Can you imagine how dire the situation is when I tell you that all the charm in the movie comes from Jason Statham and Dolph Lundgren? No, seriously, they're both pretty great. Generally speaking, the whole cast is great. But Stallone keeps pulling the train to a crawl, and Schwarzenegger and Van Damme threaten to de-rail it completely.
But those are just acting quibbles. Elsewhere we have a massive shootout in a civilian airport where our heroes are firing every bit as indiscriminately as The Baddies™, and some batshit-crazy subplot about five tonnes of weapons-grade plutonium being handled and transported with no protective measures whatsoever. My point is, this didn't have to be a dumb movie... but they made it one, anyway.
The Ugly: You know that bit in the trailer where Arnie leans out of that car door, and with delivery and comic timing that can only be matched by his Quaid line, spurts out "...I'M BACK!"? You know how you thought, 'Oh. They've taken one of the most iconic verbal references of 1980's cinema, and rather than parodying it in a self-aware manner (which would still be clunky), they've bludgeoned it to death with the actor who can act less now than he could when he first delivered it'? I thought it, anyway*.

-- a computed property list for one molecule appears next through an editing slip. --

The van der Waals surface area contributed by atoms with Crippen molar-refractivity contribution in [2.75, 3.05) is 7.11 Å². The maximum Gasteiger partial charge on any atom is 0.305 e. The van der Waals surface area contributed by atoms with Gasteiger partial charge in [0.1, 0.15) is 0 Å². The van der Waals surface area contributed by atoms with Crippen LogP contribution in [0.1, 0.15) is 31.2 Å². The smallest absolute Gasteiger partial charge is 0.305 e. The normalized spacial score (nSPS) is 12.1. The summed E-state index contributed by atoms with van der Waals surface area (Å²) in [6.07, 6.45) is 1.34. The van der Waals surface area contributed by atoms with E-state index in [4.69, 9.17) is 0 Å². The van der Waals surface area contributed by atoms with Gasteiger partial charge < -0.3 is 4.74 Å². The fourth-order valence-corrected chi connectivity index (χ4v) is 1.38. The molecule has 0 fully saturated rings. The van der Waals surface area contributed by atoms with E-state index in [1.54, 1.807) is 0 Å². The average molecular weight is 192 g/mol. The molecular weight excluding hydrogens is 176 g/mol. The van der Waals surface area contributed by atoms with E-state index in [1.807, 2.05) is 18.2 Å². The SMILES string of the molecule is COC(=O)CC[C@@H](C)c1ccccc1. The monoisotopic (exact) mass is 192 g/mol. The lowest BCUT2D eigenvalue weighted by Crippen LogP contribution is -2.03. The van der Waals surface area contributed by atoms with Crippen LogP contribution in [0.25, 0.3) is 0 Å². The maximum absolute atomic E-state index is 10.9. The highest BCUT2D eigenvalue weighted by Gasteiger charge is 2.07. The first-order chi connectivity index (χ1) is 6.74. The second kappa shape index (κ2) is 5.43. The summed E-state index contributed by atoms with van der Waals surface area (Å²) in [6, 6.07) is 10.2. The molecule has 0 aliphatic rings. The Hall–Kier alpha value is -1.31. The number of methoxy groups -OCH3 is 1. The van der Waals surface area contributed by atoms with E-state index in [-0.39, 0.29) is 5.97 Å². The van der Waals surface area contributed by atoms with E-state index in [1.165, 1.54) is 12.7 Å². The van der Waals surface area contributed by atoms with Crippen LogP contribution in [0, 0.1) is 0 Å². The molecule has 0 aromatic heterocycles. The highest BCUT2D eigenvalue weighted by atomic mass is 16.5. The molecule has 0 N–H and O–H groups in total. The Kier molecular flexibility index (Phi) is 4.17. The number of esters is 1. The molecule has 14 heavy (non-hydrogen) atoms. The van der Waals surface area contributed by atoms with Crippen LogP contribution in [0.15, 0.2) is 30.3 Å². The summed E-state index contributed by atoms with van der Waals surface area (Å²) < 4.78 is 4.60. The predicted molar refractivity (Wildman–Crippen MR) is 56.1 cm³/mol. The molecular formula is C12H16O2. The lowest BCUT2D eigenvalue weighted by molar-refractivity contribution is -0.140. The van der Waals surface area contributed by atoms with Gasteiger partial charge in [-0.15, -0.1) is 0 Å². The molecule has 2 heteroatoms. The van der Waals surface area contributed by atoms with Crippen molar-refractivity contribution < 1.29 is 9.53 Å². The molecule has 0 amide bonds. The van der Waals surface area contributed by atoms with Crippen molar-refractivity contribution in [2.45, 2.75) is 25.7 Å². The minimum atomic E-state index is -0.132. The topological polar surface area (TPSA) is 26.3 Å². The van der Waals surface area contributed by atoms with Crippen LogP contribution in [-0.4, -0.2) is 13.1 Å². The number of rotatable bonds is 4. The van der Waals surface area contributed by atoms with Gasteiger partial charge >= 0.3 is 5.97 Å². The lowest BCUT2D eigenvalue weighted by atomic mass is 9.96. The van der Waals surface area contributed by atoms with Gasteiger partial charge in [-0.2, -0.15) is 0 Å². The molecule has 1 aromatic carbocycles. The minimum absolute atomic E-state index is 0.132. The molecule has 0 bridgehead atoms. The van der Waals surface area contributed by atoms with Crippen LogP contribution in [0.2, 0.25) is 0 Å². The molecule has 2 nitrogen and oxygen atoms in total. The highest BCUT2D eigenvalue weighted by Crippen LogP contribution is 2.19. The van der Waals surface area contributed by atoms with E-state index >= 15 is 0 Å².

Well, there's a moment during the shootout in the airport that trumps that. This moment steamrollers in like a toddler with a claw-hammer, and manages to make that earlier reference look like Oscar Fucking Wilde by comparison. Schwarzenegger and Willis stumble over the dialogue, barely able to believe what they've been scripted to say, while the audience are barely able to believe that they agreed to it. At least Willis has the decency to deadpan his lines to try and mask his shame a little...
Worth leaving the house for? Despite the above, The Expendables 2 is a lot more of a fun, relaxed ride than the first installment. Embrace-the-stupid, you'll enjoy it immensely. A movie this big and unashamedly silly really holds more water when it's on a massive screen, so stroll down to your multiplex next Orange Wednesday.
Geek Point: On the plant-flight into Albania, Dolph Lundgren's Jensen is wearing a Star Wars t-shirt. This Star Wars t-shirt, to be precise. Fucking high-five, Dolph! Now, that's not the only reason I like him in this film, but I'd be lying if I said it wasn't one of them. Vader represent.
*To be fair, some people might have thought 'Oh! It's funny because he said "I'll be back!" in a film about 30 years ago AND NOW HE IS SAYING HE IS BACK AND I HAVE MADE A CONNECTION WITH THE TWO THINGS AND I AM CLEVER!'. To be fair, these are the same people who found the Expendables 2 Orange Promo funny as well. Y'know, the people who check their e-mails during films at the cinema. Yes, those people.
Incidentally, I can't find the Orange promo anywhere online. It's that great that Lionsgate keep taking it down from YouTube.

• ^^^ That's dry, British humour, and most likely sarcasm or facetiousness.

• This is a personal blog. The views and opinions expressed here represent my own thoughts (at the time of writing) and not those of the people, institutions or organisations that I may or may not be related with unless stated explicitly.